Workman starting as a CNCC Spartan |

Workman starting as a CNCC Spartan

John Vandelinder

To those who know Markie Workman, the news came as a surprise.

The 2008 Moffat County High School graduate and all-time Bulldog girls basketball leader in rebounds and second leading all-time scorer, had left Adams State College.

After two weeks.

Workman, a 2008 Colorado High School Girls Basketball top-50 player, three-time Western Slope League first-team pick and two-time all-state selection, was calling it quits.

Giving up hoops.

No more bruising inside the post, elbows in the ribs down low or hip checks in the paint.

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Life of a scholarship basketball player at Adams State wasn’t what she thought it’d be.

A game that always had come easy to her, wasn’t so easy any more.

“I didn’t think it was going to be easy like high school – not that high school was really easy – but it was really hard, and it made me not like basketball anymore,” Workman said. “I didn’t want to feel forced to like basketball, and I had always really loved it.”

The 6 a.m. weightlifting and running sessions, followed by class, individual workouts, another class and then a daily late team practice, proved to overwhelm the freshman.

She felt forced to do something she had never done before – quit.

“It just wasn’t fun anymore,” she said. “I didn’t realize how much a college sport really did take your life over.”

Workman wanted her life back, so she came home.

She immediately enrolled at Colorado Northwestern Community College, content with life without basketball.

“All I thought about was staying in school,” she said. “I wasn’t even thinking about basketball.”

Until she got an itch.

“There was two weeks of open gym up at the high school, and I went up there to just kind of mess around,” she said. “And I realized how much I missed it.”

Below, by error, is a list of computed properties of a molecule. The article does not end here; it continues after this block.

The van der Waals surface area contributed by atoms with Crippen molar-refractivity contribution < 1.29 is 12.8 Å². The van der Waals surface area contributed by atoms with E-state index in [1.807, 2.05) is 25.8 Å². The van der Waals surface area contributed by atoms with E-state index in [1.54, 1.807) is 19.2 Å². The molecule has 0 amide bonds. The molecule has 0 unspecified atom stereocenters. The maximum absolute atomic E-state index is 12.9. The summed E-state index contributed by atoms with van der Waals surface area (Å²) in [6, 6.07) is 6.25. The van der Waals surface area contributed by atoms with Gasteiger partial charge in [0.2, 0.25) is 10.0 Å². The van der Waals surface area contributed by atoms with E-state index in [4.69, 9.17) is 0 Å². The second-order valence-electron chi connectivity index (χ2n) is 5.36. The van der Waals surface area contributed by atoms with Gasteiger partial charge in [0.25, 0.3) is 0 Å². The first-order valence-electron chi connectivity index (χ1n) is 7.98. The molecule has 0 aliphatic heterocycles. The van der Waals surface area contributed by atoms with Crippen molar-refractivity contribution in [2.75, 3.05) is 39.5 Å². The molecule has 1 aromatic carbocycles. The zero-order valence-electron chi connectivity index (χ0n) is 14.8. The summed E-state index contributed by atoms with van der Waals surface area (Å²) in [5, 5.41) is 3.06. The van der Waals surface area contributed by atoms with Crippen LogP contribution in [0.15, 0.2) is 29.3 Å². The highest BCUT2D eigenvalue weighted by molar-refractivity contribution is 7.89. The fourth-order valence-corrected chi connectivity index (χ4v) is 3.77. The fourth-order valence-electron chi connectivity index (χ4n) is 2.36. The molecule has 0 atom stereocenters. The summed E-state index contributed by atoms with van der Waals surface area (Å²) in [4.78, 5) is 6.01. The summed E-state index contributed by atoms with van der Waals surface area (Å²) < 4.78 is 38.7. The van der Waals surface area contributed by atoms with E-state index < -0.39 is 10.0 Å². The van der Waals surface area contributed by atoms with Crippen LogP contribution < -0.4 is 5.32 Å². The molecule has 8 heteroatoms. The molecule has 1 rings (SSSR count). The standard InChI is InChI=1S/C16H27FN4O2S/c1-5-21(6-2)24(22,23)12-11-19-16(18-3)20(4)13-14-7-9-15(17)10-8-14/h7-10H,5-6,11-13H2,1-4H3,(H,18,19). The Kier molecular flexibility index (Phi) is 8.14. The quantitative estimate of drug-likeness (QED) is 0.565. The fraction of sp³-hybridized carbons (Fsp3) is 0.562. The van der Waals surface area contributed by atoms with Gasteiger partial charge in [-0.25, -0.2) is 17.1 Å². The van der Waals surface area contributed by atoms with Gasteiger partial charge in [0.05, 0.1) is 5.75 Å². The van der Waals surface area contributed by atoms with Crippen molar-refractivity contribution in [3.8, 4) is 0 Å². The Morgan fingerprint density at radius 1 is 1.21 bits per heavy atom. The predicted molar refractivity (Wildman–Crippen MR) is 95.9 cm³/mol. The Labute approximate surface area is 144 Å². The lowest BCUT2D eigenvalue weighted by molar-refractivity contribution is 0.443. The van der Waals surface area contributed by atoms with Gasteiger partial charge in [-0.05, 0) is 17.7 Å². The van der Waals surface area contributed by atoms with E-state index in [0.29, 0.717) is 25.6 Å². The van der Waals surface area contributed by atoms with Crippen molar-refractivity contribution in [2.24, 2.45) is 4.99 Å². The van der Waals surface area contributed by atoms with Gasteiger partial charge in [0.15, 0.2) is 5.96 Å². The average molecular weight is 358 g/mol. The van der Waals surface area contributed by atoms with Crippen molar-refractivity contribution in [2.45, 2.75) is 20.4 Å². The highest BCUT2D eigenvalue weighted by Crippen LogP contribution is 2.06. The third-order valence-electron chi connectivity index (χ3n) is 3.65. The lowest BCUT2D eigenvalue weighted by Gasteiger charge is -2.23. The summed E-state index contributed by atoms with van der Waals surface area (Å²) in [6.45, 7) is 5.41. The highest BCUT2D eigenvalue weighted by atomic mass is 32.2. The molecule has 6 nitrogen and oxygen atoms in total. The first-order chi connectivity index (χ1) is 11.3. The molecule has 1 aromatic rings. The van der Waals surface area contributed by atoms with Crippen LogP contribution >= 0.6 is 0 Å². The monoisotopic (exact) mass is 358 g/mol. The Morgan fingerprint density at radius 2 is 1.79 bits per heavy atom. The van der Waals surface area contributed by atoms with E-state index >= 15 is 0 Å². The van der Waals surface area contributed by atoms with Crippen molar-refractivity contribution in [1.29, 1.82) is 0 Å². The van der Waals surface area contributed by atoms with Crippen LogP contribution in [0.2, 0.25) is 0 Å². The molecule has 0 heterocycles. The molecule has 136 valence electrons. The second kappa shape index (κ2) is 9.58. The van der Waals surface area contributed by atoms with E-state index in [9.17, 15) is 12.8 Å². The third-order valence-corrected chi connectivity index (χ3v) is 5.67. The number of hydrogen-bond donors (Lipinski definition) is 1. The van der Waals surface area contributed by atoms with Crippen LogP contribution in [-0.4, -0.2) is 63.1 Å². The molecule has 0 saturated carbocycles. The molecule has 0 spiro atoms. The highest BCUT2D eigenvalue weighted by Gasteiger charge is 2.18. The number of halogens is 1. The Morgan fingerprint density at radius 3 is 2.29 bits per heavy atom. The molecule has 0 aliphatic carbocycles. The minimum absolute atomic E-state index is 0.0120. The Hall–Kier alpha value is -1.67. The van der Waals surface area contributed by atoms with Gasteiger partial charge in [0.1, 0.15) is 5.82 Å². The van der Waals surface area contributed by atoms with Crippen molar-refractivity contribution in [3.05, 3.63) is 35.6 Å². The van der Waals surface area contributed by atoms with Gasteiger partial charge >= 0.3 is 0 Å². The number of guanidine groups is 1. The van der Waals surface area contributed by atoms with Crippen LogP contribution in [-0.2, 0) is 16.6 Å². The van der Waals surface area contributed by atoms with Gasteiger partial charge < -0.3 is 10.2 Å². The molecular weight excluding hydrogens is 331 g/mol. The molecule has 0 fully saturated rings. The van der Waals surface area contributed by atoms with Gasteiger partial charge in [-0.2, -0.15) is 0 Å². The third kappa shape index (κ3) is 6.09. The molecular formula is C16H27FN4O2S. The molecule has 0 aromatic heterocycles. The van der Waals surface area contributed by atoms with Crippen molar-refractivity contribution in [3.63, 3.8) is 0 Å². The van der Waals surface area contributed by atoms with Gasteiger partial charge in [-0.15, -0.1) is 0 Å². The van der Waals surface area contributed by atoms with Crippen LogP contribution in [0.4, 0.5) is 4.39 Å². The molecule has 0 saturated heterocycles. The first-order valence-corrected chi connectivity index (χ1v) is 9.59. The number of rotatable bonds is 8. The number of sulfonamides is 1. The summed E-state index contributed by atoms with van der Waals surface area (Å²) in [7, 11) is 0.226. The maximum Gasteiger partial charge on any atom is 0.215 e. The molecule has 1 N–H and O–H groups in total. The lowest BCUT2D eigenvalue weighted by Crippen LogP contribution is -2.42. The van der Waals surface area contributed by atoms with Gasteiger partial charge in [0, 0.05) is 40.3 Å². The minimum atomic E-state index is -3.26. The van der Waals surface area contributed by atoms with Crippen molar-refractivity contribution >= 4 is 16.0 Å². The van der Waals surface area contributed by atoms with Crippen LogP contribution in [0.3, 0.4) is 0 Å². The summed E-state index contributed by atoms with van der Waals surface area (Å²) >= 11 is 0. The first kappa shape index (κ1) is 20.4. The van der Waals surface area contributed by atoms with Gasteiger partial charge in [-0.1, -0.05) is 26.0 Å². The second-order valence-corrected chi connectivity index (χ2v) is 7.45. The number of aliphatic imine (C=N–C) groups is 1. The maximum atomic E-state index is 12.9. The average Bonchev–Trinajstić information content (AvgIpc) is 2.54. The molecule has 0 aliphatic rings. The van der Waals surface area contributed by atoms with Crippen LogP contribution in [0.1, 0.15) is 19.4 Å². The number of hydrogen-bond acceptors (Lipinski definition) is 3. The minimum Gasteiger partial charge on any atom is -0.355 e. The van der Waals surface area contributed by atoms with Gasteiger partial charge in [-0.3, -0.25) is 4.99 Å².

She set a modest goal at first: get back in shape and attempt to walk on somewhere next season.

“I just really missed the game,” Workman said. “I missed being on a team. I know that might sound cheesy, but it’s true. I started (playing) when I was so little.

“I couldn’t just stop playing.”

Workman had decided to return to the hardwood in October. She wouldn’t have been eligible to play until the 2009-10 season if she were to enroll at another college.

But, because she had enrolled as a full-time student at CNCC, she was eligible to don the red and white of the Spartans, based in Rangely.

“They had just played their season-opener and coach (Stephen) Garnett and (Adrian) Hayes came to see me at my work,” she said. “I liked them, I thought they were way cool and I thought ‘maybe I can get into this.'”

And she did, picking up right where her high school career left off.

In her first game as a Spartan, Workman recorded a workman-like 13 points and 12 boards.

She bullied her way into the starting role as a power forward and has helped a team that hadn’t won a game since the 2004-05 season to its first two victories in nearly four years.

“I’ll tell you what,” Hayes said. “After that double-double in her first game, she kind of put us all on notice that she was going to be a force. She immediately came in and starting pushing our other bigs (post players). Nobody wants to get shown up by Markie, so they all know now that they have to work much harder.”

Her college career is turning out much like her high school career.

“She’s really fiery and intense,” Hayes said. “She gets in foul trouble sometimes and has a hot head, but she dives on the floor for loose balls, and you don’t ever have to tell that girl to hustle.”

As a freshman, she already is commanding the attention of her teammates, coaches and even the opposition.

“Our first road trip, when we beat Lamar,” Hayes said, “they came out right away and double and triple-teamed her. They came out wanting to stop her, and we had only played a handful of games. She opened the floor up for everybody else on the court and that helps the whole team.”

CNCC (2-9 overall, 0-0 Scenic West Athletic Conference) opens league play Jan. 9 at home against the College of Southern Idaho.

“We are starting to come together,” Workman said of her third team in a year. “We have our spurts of goodness. I think it’s just having to get used to playing with one another, and I think now that conference play is here, we’ll start connecting.”

Win or lose, Workman is simply happy to be back on the hardwood.

Back to banging elbows, hauling in rebounds and hitting jumpers.

“I’m happy to be playing,” she said. “Basketball is fun again.”